Sunday, May 6, 2018

Understanding the Bible as a Polyphonic Hymn

The universality of God’s love and catholicity of His Church is a characteristic integral to the harmony of the polyphonic hymn.

Coming from a large family of 10 siblings, I’m keenly aware of how certain distinctive family characteristics – personality traits, physical and facial features, etc. – are somehow shared by all family members, each to a different extent. These are “legacies” from our ancestors handed down to us through our parents. They remind us of our kinship and common ancestral origin. Better than our birth certificates, these characteristics prove beyond a shadow of a doubt that we truly belong to the same family.

Unlike my family of 10 siblings, the Bible that we’ve come to know today is not the result of a biological and anthropological process of development. But as the word of God spoken humanly to reveal God to the world, through various authors over the centuries and under the inspiration of the Holy Spirit, it is in a very real sense “a symphony of the word”, “a single word expressed in multiple ways”, “a polyphonic hymn” sung by a great multitude of people from different times of human history but all in one accord (cf. Verbum Domini, n.7). There exists in this hymnal harmony we call the Bible a number of distinctive characteristics that the voices of its members share in common. Characteristics that are easily detectable by the careful listener, allowing him to identify the voices as either integral or peripheral to the overall harmony. In this Sunday’s Mass readings, we recognize one of those distinctive characteristics – the universality of God’s love.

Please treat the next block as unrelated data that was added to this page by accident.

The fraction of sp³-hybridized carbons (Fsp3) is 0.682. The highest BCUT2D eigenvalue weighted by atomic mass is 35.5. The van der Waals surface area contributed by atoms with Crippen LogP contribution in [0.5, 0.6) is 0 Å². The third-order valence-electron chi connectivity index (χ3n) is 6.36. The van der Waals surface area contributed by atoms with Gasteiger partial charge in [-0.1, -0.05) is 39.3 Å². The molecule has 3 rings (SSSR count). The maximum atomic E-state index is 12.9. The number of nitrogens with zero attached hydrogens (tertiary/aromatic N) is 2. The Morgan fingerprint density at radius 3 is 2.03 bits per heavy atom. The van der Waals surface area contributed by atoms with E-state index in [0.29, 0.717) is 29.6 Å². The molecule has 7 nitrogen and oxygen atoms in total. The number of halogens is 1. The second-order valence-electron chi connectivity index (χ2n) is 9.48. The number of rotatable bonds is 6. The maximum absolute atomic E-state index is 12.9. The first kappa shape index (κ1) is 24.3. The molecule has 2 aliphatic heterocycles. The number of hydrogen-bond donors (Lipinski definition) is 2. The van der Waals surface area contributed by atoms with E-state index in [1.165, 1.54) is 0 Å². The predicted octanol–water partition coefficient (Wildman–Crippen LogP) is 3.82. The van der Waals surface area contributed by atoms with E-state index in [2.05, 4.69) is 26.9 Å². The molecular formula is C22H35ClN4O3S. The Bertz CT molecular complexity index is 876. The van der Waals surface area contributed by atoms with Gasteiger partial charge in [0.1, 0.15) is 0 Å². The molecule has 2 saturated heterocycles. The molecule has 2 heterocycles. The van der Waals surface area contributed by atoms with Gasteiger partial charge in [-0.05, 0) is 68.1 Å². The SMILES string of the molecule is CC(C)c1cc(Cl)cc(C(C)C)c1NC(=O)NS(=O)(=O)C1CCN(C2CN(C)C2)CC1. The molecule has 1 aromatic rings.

Enlightened by the Holy Spirit, Peter baptizes Cornelius and his kinsmen, all of whom gentiles. "In truth, I see that God shows no partiality. Rather, in every nation whoever fears him and acts uprightly is acceptable to him," he explains in reading one. Ripples of the same message spread through the Responsorial Psalm: “The Lord has revealed to the nations his saving power”, “in the sight of the nations he has revealed his justice”. The message continues to intensify in the 2nd reading where love is singled out as the litmus test for determining whether one is of God. “[L]ove is of God; everyone who loves is begotten by God and knows God”, John declares.